Phil Boyce, Senior VP/Spoken Word Format at Salem Media Group, first heard Limbaugh’s syndicated show in 1988. “I was instantly mesmerized,” Boyce recalls. “He had this unique ability to relate to what the normal listener was thinking. When you heard him the first time you had this ‘eureka’ moment. You knew he was going to make a difference. He caught on so fast that he revolutionized the AM band, and turned around the fortunes of hundreds of stations fortunate enough to grab him.”
NAB President Gordon Smith called Limbaugh “a trailblazer on broadcast radio who brought a vast listenership to radio in general and to the AM band in particular.”
Meet Rusty Sharpe
Born in Cape Girardeau, MO on Jan. 12, 1951, Rush Hudson Limbaugh III did his first radio show in high school, under the name of Rusty Sharpe. After dropping out of Southeast Missouri State, he began a nomadic radio existence, starting in music radio with gigs at such stations as “Solid Rockin’ Gold” WIXZ McKeesport, PA. The talk radio breakthrough came in 1984, when he landed at KFBK Sacramento and started to build a following.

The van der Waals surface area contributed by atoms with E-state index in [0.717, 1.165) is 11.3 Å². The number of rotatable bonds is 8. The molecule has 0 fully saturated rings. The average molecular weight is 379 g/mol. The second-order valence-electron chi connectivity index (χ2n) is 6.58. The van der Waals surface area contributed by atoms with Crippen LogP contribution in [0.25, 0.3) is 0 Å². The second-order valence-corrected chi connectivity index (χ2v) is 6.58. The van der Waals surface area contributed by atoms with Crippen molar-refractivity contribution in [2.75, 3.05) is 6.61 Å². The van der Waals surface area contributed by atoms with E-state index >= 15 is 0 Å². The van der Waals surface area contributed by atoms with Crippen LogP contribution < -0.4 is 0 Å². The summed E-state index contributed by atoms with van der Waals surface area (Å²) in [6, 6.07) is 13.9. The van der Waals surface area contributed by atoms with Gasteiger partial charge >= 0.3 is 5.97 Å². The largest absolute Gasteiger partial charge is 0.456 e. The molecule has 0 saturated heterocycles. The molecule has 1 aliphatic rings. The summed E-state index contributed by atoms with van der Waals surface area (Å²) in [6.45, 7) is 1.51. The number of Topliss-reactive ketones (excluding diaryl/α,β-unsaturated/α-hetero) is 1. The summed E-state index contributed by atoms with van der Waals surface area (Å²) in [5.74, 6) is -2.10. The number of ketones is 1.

Limbaugh’s style of conservative talk was greatly aided by the repeal of the Fairness Doctrine in 1987. “Ronald Reagan tore down this wall in 1987 (maybe as spring training for Berlin) and Rush Limbaugh was the first man to proclaim himself liberated from the East Germany of liberal media domination,” Daniel Henninger wrote in The Wall Street Journal in 2005.
Limbaugh and his partners launched “The Rush Limbaugh Show" Aug. 1, 1988 with 56 radio stations, and in just a few months, an additional 100 affiliates were added, paving the way for the expansion of the talk radio format. His rhetoric during the 1994 election is credited with helping sell Newt Gingrich’s Contract With America to voters, enabling Republicans to gain majorities in the House and Senate.